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image Adam vol.56/167

Reference number

Adam vol.56/167

Purpose

Capriccio showing a large classical ruin beside a weir.

Aspect

Perspective

Inscribed

Inscribed in ink 89; in red ink 167.

Signed and dated

  • Undated, probably 1755

Medium and dimensions

Pencil, black chalk, brown wash; chalk framing line416 x 297; 4 corners trimmed diagonally

Hand

Unidentified eighteenth-century artist

Notes

This drawing is a companion to Adam vol.56/168, which is numbered 87, and both are probably part of a set of similar views and are of the same size. The signature inscribed on both drawings has been partially lost, although the hand is the same, and combined they appear to read as 'Relthingassi'. On the verso of the backing sheet of Adam vol.56/50 are the corners of another drawing, which is likely to be this one rather than 56/168, torn off when it was removed for remounting at some stage, as the paper colour and chalk framing line fits closely; the bottom left corner fragment is dated in ink 1755 and has a 'G' and part of a letter.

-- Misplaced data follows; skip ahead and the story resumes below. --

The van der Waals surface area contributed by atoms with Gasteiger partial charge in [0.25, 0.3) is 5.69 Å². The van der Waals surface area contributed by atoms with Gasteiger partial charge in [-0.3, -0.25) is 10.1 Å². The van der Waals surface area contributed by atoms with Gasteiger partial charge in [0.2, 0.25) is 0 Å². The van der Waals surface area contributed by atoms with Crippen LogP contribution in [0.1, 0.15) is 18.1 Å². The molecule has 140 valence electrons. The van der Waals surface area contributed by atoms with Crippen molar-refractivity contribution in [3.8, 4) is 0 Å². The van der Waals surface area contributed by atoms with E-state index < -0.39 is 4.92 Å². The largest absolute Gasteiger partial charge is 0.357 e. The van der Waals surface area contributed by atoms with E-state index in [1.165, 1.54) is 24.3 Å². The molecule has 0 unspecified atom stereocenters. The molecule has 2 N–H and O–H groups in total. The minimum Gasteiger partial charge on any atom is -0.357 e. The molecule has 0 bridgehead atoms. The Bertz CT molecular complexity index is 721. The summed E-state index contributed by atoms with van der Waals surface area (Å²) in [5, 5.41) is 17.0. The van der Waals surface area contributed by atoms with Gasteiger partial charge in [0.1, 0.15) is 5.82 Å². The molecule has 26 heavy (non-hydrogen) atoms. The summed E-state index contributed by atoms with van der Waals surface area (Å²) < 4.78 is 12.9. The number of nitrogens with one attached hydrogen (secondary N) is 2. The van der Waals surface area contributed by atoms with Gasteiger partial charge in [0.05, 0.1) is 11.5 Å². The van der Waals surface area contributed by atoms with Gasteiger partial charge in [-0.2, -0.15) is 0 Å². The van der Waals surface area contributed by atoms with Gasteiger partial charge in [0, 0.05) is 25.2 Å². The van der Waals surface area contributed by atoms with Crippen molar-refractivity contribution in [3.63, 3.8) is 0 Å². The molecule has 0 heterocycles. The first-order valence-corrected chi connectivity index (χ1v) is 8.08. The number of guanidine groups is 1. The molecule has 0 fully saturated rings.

Level

Drawing

Digitisation of the Drawings Collection has been made possible through the generosity of the Leon Levy Foundation

If you have any further information about this object, please contact us: drawings@soane.org.uk

Sir John Soane's collection includes some 30,000 architectural, design and topographical drawings which is a very important resource for scholars worldwide. His was the first architect’s collection to attempt to preserve the best in design for the architectural profession in the future, and it did so by assembling as exemplars surviving drawings by great Renaissance masters and by the leading architects in Britain in the 17th and 18th centuries and his near contemporaries such as Sir William Chambers, Robert Adam and George Dance the Younger. These drawings sit side by side with 9,000 drawings in Soane’s own hand or those of the pupils in his office, covering his early work as a student, his time in Italy and the drawings produced in the course of his architectural practice from 1780 until the 1830s.

Browse (via the vertical menu to the left) and search results for Drawings include a mixture of Concise catalogue records – drawn from an outline list of the collection – and fuller records where drawings have been catalogued in more detail (an ongoing process).